Oil Field Service Company Stays Connected with KVH TracPhone

Inside the frac van, engineers monitor data from oil field equipment.
This frac van relies on KVH’s TracPhone satellite communications systems for broadband connectivity at remote oil and gas sites. (Photos courtesy of Gore Nitrogen Pumping Service, LLC)

The many stages of the oil and gas exploration and production process all have one thing in common today: a need for broadband connectivity and mobile satellite communications to handle the huge amount of data generated by digital oil field technologies. Gore Nitrogen Pumping Service, a Seiling, Oklahoma-based provider of such oil field services as pressure testing, well stimulation, fracturing, and remote data transmitting, knows the challenges of remote field locations. To ensure reliable communications from well sites, the company operates “frac vans,” essentially mobile command centers filled with computer screens and work stations for a host of engineers and technicians.

Inside the frac van, engineers monitor data from oil field equipment.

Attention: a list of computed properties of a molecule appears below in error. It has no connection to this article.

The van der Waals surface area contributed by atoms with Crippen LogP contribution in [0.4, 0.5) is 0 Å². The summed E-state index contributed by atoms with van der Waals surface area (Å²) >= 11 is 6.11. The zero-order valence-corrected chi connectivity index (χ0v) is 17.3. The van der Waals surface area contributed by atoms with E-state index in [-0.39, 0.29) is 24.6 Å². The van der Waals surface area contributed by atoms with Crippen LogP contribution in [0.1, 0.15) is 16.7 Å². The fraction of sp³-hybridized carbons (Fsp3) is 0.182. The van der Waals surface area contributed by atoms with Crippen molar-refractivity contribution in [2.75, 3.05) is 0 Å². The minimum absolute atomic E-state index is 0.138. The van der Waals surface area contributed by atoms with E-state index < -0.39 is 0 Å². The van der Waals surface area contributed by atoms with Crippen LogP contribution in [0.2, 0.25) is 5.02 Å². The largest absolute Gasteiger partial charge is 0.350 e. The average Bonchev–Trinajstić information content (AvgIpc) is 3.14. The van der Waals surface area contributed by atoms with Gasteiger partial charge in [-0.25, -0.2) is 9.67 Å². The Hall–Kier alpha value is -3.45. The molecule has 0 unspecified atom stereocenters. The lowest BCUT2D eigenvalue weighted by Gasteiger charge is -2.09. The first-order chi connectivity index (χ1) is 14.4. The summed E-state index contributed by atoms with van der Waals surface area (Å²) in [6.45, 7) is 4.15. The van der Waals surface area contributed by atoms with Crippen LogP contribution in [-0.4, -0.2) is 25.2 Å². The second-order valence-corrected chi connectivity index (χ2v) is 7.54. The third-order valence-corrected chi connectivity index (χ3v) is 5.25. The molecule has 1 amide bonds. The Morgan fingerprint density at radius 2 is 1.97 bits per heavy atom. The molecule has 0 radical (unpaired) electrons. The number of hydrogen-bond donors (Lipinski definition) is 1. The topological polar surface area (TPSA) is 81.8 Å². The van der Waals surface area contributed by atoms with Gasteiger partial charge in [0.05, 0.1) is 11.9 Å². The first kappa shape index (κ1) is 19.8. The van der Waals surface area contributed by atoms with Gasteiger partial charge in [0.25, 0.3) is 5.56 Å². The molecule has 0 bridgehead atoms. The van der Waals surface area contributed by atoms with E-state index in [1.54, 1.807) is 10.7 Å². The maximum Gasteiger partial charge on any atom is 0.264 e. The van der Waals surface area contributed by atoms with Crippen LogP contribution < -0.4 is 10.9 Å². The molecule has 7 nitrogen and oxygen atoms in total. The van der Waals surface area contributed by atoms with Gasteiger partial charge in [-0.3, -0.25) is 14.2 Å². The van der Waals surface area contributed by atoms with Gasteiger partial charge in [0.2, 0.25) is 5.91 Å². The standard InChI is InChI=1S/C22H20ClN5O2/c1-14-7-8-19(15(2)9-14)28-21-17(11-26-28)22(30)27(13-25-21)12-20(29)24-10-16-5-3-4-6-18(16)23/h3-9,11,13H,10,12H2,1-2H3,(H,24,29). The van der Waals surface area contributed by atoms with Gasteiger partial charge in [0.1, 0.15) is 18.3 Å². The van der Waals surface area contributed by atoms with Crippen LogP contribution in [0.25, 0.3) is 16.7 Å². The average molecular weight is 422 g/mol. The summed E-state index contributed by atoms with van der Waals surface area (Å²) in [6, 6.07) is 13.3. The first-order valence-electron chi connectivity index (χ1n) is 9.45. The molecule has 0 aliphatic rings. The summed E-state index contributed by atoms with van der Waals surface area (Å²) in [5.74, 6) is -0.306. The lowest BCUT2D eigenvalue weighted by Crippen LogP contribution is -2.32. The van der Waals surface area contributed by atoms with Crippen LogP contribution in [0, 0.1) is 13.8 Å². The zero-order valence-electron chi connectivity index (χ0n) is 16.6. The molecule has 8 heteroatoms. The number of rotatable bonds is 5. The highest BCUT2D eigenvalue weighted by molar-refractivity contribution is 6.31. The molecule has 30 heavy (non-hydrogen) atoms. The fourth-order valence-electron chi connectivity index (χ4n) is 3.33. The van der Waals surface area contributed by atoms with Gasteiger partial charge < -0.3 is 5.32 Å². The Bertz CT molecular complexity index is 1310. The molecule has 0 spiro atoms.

The vans roll from site to site according to the drilling cycles of oil and gas exploration, and provide monitoring and communications services that keep the field crews, engineers, supervisors, and managers—who may all be located hundreds of miles apart—connected for fast decision-making.

The key requirement for Gore’s frac vans? Fast, reliable broadband connectivity delivering satellite Internet, e-mail, and phone. After using unwieldy 1 meter, exposed parabolic satellite communications antennas for years, Gore recently switched to KVH’s TracPhone V3, a rugged, fully enclosed, gyro-stabilized antenna that locks onto the satellite and stays connected—so data transfers go through quickly, and Gore personnel aren’t wasting time dealing with SATCOM issues.

“We just push a button instead of reconfiguring the antenna every time we turn it on. We don’t have to re-upload settings every few weeks, either. It just works,” reports Brandon Bensch, IT manager for Gore Nitrogen.

The need for data at remote oil and gas sites – where cellular service is typically unavailable – is increasing, as a company like Gore knows all too well, with its  clients needing reports generated and transmitted around the clock. “Ten years ago, you may have seen one satellite antenna on a job, but now there are multiples,” says Bensch.

Find out more about Gore Nitrogen’s experience using KVH TracPhone and mini-VSAT Broadband by reading the case study.

About Ken Lokey 4 Articles
KVH National Sales Manager, based in Middletown, RI